Saxquest museum displays more than 100 vintage saxophones


Branford Marsalis, grammy-award winning saxophonist, played a gig at Sheldon Concert Hall in 2012. His saxophone needed some repairs, so he brought it in to Saxquest for Chris Funck and his repair team.

Funck spent over 25 years in the repair business. His repair background led him to Saxquest, where he met famous performers every year.

Jeff Coffin from the Dave Matthews Band, grammy-award winning saxophonist Kirk Whalum, and Bob Sheppard from Steely Dan are just a few of the famous performers Funck has met while at Saxquest.

Funck said customers from all over the world send him instruments to fix. He said not every instrument brought in is an easy fix.

  “[Sometimes] we’re twiddling our thumbs going ‘how are we going to fix this one?’” Funck said.

Funck’s family passed the repair trade down to him. His grandfather owned a repair shop, and his dad and uncle worked in the business as well.

Saxquest currently displays a museum on the second floor of the shop that contains more than 100 vintage saxophones.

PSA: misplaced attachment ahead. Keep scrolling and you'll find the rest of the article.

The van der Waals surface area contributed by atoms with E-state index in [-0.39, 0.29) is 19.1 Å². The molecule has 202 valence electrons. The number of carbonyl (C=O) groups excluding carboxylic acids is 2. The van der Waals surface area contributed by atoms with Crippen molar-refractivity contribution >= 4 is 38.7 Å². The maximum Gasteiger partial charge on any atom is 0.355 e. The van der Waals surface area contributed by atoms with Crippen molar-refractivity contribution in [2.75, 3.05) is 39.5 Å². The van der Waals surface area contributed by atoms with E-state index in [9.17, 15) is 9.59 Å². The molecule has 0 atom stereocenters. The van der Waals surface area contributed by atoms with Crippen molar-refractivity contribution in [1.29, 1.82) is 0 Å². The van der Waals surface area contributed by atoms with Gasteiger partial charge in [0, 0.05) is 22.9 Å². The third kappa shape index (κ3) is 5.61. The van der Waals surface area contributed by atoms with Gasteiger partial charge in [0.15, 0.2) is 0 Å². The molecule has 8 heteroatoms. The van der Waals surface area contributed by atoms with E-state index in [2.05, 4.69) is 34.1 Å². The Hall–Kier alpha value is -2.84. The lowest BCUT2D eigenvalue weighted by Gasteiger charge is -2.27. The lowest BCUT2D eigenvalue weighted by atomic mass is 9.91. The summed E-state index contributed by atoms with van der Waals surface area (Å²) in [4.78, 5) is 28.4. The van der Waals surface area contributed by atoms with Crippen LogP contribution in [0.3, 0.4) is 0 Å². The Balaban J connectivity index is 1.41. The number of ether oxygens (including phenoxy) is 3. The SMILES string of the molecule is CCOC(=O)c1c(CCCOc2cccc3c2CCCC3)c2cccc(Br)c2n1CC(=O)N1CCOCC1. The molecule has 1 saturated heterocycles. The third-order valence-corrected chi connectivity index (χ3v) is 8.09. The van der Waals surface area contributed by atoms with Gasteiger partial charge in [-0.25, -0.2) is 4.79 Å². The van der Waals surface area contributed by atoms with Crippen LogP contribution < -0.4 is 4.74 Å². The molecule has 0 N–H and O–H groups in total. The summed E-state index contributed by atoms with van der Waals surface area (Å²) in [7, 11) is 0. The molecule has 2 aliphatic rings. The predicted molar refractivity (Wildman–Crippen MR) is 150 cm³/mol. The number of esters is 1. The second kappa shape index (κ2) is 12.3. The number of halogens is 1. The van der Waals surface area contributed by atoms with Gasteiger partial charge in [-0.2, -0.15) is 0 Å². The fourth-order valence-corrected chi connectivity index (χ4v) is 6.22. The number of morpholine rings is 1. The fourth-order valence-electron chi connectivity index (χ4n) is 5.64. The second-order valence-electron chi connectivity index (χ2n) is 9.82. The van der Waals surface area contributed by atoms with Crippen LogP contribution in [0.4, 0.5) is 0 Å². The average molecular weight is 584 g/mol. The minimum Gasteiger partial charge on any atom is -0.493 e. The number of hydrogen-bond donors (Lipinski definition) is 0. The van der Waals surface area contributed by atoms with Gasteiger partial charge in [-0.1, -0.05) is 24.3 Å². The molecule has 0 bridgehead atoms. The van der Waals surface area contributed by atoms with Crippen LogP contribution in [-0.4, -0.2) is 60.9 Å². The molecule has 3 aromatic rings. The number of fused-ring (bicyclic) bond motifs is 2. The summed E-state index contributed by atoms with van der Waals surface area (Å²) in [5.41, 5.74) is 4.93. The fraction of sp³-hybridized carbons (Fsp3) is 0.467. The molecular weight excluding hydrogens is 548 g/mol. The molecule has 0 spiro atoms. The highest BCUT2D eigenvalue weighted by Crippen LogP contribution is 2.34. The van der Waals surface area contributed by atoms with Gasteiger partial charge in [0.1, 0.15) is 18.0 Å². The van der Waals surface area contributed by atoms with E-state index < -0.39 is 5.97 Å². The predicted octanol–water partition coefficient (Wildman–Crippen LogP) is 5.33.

Some of the instruments Funck fixes date back to the 1700s and are rare, like the saxophones created by Adolphe Sax. Sax invented the instrument in the 1840s, and some of his creations are featured in the museum.

Mark Overton, owner of Saxquest, started collecting vintage saxophones in his home before he opened the museum. He opened Saxquest to reveal the importance and history of the saxophone.

“The whole goal for the museum is to preserve the past and highlight and showcase the instrument in the present,” Overton said.

Some of the saxophones featured in the museum are over 100 years old and in poor condition. This is where Funck’s skills come in.

“[We’re] bringing stuff back to life that most people think is irreparable,” Funck said.

Funck recently restored a pre-1920 Conn New Wonder saxophone. Charles Gerard Conn invented the Conn New Wonder Saxophone and is a patriarch of musical instrument manufacturing.

“We do a variety of ethnic instruments and oddball stuff that’s museum quality and old,” Funck said.

Funck said the best part about his job is that it is hands on.

“I don’t care if I was fixing this [saxophone] or wrenching a toilet or something,” Funck said.  “I just like repairing stuff.”

Funck said at the end of the day, the bottom line is to put the instruments back in the hands of the owner sounding like new.

Saxquest is located at 2114 Cherokee St in St. Louis.

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